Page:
This Diabetes Month, we explore why herbal infusions, such as Rooibos, are healthy beverage options for everyone, including diabetics.
Living with diabetes means you need to be extra aware of everything you consume and how it can affect your blood sugar levels.
Sugary beverages, such as fizzy drinks can cause a sharp rise in blood sugar, which is especially dangerous for diabetics, who are unable to metabolise and regulate their blood glucose levels effectively.
A review of several studies by Harvard University found that those who regularly drink sugary drinks (one or more cans a day) have a 26% increased risk of type 2 diabetes.
Prof Christo Muller, Chief Specialist Scientist at the SA Medical Research Council (SAMRC) says diabetics should avoid or limit such beverages as they can easily get more than a meal’s worth of sugar from one drink without even realising it.
“Consuming too many sweetened drinks also results in weight gain, which in turn, increases the likelihood of diabetes. Zero- or low-calorie drinks are typically recommended for diabetics to keep blood sugar in check. This makes Rooibos tea ideal since it’s calorie-free and its naturally sweet taste, which means no sweeteners are necessary. In addition, Rooibos contains active compounds that can help control blood glucose, while lowering inflammation.
“A unique phenolic compound found only in the Rooibos plant species, called aspalathin, may also help to improve blood glucose levels. Green Rooibos, which is more abundant in aspalathin, is also effective at lowering raised blood glucose levels in animal studies. In these studies, aspalathin, improved insulin activity, the hormone that controls blood sugar levels, by reducing inflammation and oxidative stress, which are both causal factors that underlie the development of type 2 diabetes and cardiovascular disease.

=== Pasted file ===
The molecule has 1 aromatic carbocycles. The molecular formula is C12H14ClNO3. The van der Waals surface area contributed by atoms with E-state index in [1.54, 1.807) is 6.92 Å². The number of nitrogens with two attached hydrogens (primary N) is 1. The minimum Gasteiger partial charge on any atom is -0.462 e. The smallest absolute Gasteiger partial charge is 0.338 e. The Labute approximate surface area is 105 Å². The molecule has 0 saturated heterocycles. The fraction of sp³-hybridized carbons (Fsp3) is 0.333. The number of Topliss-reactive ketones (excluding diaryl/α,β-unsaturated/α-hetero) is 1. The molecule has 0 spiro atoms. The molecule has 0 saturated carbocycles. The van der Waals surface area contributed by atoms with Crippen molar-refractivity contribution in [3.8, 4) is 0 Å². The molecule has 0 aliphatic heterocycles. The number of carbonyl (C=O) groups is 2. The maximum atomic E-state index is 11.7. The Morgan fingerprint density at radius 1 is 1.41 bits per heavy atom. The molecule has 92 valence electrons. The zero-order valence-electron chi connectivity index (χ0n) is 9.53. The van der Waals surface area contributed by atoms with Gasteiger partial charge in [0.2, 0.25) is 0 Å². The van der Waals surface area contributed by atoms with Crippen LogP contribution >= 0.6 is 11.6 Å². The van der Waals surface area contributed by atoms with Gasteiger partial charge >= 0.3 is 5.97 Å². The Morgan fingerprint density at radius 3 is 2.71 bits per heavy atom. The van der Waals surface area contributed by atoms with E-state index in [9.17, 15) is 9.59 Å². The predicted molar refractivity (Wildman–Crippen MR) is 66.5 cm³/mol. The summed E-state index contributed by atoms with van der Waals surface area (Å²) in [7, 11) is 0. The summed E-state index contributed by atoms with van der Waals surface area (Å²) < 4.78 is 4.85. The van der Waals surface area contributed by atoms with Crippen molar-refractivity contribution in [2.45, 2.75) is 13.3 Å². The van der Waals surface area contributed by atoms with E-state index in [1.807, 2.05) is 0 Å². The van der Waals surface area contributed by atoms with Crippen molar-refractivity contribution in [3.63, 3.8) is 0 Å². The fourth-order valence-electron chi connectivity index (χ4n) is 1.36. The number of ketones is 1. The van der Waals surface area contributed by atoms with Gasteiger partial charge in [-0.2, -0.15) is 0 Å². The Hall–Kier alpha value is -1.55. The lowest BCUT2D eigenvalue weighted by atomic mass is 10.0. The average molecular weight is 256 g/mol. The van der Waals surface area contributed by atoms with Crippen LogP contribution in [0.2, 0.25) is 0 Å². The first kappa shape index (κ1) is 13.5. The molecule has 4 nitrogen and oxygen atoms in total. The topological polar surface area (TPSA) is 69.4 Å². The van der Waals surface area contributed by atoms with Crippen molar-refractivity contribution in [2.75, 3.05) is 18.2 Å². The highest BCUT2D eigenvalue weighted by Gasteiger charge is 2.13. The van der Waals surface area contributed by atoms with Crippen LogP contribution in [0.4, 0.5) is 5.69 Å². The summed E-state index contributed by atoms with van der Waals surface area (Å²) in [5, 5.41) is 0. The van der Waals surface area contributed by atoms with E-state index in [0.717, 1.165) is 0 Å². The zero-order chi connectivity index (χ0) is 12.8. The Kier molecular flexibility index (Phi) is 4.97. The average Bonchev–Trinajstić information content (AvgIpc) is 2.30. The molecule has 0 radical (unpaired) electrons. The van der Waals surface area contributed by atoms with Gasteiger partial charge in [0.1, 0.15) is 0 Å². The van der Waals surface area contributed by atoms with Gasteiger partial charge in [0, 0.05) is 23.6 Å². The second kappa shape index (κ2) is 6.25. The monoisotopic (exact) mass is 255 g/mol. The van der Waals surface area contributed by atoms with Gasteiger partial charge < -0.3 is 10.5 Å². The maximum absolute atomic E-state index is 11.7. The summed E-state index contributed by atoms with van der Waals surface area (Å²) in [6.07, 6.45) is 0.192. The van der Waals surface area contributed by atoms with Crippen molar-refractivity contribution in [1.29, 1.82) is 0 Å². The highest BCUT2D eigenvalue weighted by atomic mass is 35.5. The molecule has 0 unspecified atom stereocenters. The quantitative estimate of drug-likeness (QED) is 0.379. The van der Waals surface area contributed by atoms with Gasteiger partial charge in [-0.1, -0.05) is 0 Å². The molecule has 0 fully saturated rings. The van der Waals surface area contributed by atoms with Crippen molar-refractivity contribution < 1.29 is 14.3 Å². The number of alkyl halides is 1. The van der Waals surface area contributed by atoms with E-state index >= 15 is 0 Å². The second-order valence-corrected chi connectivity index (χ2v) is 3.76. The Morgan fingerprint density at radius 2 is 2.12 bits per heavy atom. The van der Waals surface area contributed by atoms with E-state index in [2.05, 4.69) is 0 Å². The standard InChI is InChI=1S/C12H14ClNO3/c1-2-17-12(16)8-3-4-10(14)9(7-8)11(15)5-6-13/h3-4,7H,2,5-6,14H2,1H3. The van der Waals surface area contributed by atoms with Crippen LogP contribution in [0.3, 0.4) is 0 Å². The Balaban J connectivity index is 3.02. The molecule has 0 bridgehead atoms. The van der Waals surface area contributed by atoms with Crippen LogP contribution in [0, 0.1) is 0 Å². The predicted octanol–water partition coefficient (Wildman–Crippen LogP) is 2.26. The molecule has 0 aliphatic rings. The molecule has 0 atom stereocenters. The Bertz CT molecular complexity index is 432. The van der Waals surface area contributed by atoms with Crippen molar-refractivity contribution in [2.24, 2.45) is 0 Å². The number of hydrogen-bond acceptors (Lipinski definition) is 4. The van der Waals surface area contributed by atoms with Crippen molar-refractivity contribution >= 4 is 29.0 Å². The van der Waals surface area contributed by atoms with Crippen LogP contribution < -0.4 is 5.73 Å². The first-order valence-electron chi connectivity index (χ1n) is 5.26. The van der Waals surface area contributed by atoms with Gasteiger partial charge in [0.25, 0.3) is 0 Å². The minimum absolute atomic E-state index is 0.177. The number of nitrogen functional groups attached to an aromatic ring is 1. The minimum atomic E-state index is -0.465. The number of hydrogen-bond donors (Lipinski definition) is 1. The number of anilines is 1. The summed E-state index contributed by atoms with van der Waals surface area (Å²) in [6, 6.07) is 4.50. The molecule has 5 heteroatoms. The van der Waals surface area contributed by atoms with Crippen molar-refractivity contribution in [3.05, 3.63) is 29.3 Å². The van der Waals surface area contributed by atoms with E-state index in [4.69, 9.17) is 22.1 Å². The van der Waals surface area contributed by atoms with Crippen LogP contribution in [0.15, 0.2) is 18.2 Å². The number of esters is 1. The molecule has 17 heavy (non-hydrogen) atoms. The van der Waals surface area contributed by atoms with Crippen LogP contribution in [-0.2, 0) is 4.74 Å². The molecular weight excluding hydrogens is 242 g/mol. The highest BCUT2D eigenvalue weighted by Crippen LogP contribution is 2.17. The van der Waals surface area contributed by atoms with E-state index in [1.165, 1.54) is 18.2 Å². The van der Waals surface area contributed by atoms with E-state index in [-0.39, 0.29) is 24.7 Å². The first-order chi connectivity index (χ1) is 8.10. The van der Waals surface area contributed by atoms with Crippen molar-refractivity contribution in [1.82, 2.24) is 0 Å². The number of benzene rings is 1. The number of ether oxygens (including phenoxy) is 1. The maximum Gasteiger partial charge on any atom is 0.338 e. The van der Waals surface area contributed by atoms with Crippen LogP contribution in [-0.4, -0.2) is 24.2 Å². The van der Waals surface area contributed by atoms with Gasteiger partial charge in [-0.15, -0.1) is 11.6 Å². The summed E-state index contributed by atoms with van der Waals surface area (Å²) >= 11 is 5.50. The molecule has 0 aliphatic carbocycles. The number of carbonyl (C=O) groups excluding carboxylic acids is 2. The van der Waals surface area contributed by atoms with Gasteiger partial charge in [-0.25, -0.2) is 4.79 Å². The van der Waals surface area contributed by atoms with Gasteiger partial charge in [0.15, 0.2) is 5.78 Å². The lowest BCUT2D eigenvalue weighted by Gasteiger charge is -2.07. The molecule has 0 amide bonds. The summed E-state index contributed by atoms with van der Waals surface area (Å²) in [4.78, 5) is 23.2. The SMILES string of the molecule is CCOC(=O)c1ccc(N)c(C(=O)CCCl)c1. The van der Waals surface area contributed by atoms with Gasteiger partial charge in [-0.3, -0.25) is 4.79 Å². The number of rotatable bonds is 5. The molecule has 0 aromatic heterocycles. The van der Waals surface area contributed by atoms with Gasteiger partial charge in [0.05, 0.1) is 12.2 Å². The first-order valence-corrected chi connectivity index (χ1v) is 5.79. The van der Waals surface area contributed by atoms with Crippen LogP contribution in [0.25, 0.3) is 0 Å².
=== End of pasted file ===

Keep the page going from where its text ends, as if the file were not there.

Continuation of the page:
“Rooibos also protects the heart by suppressing vascular inflammation and atherosclerosis (plaque build-up inside artery walls) that occurs as a result of high blood sugar levels,” he explains.
In addition to drinking tea, following a diet that keeps blood glucose stable is equally important. Those suffering from type 2 diabetes, which is primarily as a result of poor dietary lifestyle choices, can in addition to medication, benefit greatly from proper diet and exercise.
Heleen Meyer, popular cookbook author and healthy food consultant, says eating a diet rich in polyphenols (most abundant antioxidants found in food) will help the body to metabolise sugar better.
“These include brightly coloured fruit and vegetables, nuts, fish and drinking Rooibos tea, that’s all packed with antioxidants.
“Aside from drinking the tea, there are many ways to incorporate Rooibos into meals. Think of Rooibos as an all-natural flavouring and cooking ingredient. It’s a wonderful cooking liquid as it’s tasty and full of goodness. Rooibos is the perfect substitute for shop-bought stock, which is often very high in salt, artificial flavourings or preservatives and even sugar. The flavour of Rooibos goes well with so many other ingredients, ranging from tomatoes, ginger, chilli, garlic to herbs and spices, and can be used for a wide range of recipes. Add it as a liquid to soups, stews or even when oven-roasting chicken or veggies.
“It’s also a delicious base for a salad dressing, marinade or sauce. Next time you prepare a tomato-based sauce, add Rooibos instead of stock. Balsamic vinegar or lemon juice and a bit of olive oil, whisked into strong, cooled-down Rooibos tea, is a delicious salad dressing and can be seasoned with fresh herbs of your choice.”
Meyer says Rooibos is also great for baking and making desserts. Milk or water in a baking recipe can often be replaced with Rooibos tea, which will add flavour and a beautiful rich colour to whatever you’re making.
Here are two of her favourite diabetic-friendly recipes, which includes Rooibos:
ROOIBOS & STRAWBERRY CHIA PUDDINGS